Wolf Sighting


Wolf Sighting

I cannot look away to find my camera
to fiddle with the focus
to frame the vision —

your face might disappear into the willow
whence it came
your markings beyond the skill
of human art or imagining

your stillness unexpected
not one’s idea of wolf
your serene stance speaks
of unfamiliarity — yet almost knowing

I cannot look away to save my life —
yet thankfully my life is safe
the myth mere fairy tale

The creature who studies me
sees straight into my heart.
The peace of wholeness floods me
the strength of connection frees me.

I stand before the gift
of unknowable mystery.

 

These and other wolf photographs — as well as stories and poems —
can be found in Wild Wolf Encounters, True Stories of Wolves in the Wild.
(My husband took the pictures.  I cannot look away.)
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Raw Power and the Rule of Law

Untempered Steel

Raw power
untempered by the steely underpinning
of decency’s structural support
destroys all before collapsing.

That is not who we are.

Fresh Breeze

Long may our
flag wave
in the peace,
the delicious fresh breeze
flowing from the rule of law

photo courtesy of Petr Kratochvil
under CCO public domain license
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Wolf Scat

Wolf Scat

When I see coyote scat,
I wonder —
Could it be wolf?

I answer myself:
not big enough
not black enough
not enough volume
not enough attitude.

Although coyotes have plenty of attitude.

If I have to debate the question,
the answer must be no, not wolf.

Because wolf scat is unmistakable.

Black, long, sinuous, shiny
voluminous, attitudinous
glorious.

You were here,
and I can see you are healthy.

It’s a good day.

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Wolf Track

Wolf Track

The record of your passing,
your presence,
canine imprint, enormous, spreading, clearly
written in wet earth
my eyes take it in —
scouring the ground like the nose
of a bloodhound as I inspect the evidence.

My brain is occupied —
analyzing —
not coyote — too big — too heavy
not dog — not even large dog —
the angles and spaces are different,
the toes, pads, curves contain
more breadth and depth
and — don’t waste your time — definitely not the demure and delicate fox.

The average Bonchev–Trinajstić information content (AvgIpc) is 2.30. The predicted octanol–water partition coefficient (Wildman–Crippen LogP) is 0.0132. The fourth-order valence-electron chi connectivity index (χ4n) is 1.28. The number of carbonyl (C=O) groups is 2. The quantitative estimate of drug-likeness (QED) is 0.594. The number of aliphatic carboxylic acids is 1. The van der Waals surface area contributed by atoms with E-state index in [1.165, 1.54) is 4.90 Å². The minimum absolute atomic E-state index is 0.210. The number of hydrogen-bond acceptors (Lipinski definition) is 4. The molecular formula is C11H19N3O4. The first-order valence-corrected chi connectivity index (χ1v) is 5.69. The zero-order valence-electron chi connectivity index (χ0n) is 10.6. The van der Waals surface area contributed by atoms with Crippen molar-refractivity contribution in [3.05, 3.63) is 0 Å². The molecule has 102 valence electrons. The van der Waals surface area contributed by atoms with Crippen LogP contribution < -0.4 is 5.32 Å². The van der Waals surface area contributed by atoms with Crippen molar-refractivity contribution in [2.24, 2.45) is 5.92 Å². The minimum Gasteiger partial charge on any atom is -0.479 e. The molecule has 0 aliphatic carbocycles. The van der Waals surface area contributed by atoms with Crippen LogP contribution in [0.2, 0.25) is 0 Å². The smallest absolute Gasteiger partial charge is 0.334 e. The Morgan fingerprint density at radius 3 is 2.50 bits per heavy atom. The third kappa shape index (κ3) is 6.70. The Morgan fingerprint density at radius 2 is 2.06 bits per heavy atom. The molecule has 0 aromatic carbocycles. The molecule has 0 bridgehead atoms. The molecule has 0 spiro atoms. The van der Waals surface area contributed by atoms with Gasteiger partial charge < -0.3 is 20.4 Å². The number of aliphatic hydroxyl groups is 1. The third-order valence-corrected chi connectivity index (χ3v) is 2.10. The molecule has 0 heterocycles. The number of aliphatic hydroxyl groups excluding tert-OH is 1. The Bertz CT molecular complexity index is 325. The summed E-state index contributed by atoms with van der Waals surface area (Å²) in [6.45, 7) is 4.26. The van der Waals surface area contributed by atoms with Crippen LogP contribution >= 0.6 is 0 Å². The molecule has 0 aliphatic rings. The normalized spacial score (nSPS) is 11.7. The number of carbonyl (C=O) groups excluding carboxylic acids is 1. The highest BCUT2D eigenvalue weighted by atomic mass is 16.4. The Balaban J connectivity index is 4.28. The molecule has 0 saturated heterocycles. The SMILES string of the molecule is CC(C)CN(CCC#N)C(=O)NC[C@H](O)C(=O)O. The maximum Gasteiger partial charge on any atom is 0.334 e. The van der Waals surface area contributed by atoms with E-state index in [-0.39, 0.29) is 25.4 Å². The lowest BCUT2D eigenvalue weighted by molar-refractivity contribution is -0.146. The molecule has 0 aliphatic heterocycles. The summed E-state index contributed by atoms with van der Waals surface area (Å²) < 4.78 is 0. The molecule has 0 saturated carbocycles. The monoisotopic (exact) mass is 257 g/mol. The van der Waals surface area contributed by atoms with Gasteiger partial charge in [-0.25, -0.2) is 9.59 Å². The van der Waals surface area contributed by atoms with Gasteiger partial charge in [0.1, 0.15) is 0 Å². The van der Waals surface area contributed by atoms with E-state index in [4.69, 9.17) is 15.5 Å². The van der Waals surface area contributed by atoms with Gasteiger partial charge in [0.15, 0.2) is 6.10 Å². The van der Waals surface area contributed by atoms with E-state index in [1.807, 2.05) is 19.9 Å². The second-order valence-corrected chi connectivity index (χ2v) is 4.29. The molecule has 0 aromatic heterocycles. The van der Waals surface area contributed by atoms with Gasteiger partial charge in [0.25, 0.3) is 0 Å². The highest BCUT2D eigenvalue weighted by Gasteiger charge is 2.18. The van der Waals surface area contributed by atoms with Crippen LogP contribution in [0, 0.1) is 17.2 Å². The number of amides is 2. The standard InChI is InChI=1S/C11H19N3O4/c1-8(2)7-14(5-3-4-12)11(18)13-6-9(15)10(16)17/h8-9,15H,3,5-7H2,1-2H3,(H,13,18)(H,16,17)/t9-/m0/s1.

Well before the busy brain settles
on its conclusion,
and in fact from first sight
the body knows instantly:

WOLF!

The effect is immediate —
I lose the power of speech
can only point and gurgle.
What’s left of me is transformed:
I am become wonder
powered by hope.

Wolf re-introduction may be on the Colorado ballot in 2020.
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Fall in the High Country

Summer in the Colorado mountains lasted precisely until the fall equinox.  Then a cool wind began to blow, heralding the new season’s arrival.  These pictures were taken that weekend.

Seasons change quickly at 9,000 feet.  Three weeks later, the leaves are mostly gone, the wind is more chill, and winter’s darker tones predominate.  Far be it from me to complain about winter.  I celebrate it now.  It’s our lifeline to planetary health.  Long and hard and moist may it reign.


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The Secret Code of Wildlife Managers

Crack the Code

In wildlife management’s secret code
camouflage words disguise the deed
mask the act
seek to fool with false cover:

kill becomes “cull”;
“harvest” hides the slaughter;
“remove” cloaks the crushing destruction;
“service” conceals an utter annihilation.Bears, wolves, coyotes, cougars
and foxes by the millions
pay the price on public land
pay with their lives for human
intolerance, fear, and greed
and a nightmare vision of mission

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You Will Meet Again

You Will Meet Again

You will meet again —

perhaps in a whale pod,
where a companion reminds you
of someone dear you cannot recall

perhaps as a wolf cub
with a wrestling sister
who triggers a faintly familiar cellular response

perhaps as a dust mote,
when sunlight strikes you
into blaze

perhaps in an exploding star
whose remnants collide in
near-empty space

You will meet again —

perhaps a sound’s hint
perhaps an eye’s mild gaze
will point the way to the buried brain place

part of you will wonder
part of you will know
part of you will drift by
in blindly fierce bliss.

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Browns Park National Wildlife Refuge

Browns Park National Wildlife Refuge was an early stop on our 2-week backroads trip to Yellowstone.  This migratory bird refuge is part of the U.S. Fish & Wildlife Service’s National Wildlife Refuge System.  Located in Colorado on the Green River close to the Utah border, it’s a quiet, magical place of stunning beauty.  Decades living in Colorado, and I never knew it existed.  Butch Cassidy and his outlaw band retreated to this remote location.  Wildlife of all shapes and sizes find habitat, food, and shelter here.

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Cloud Dreaming

with flycatcher accompaniment Great White shark cloud!  See those teeth!

 

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Otter Family at Heart Lake in Yellowstone

Otter family visits our backpacking campsite at Heart Lake in Yellowstone

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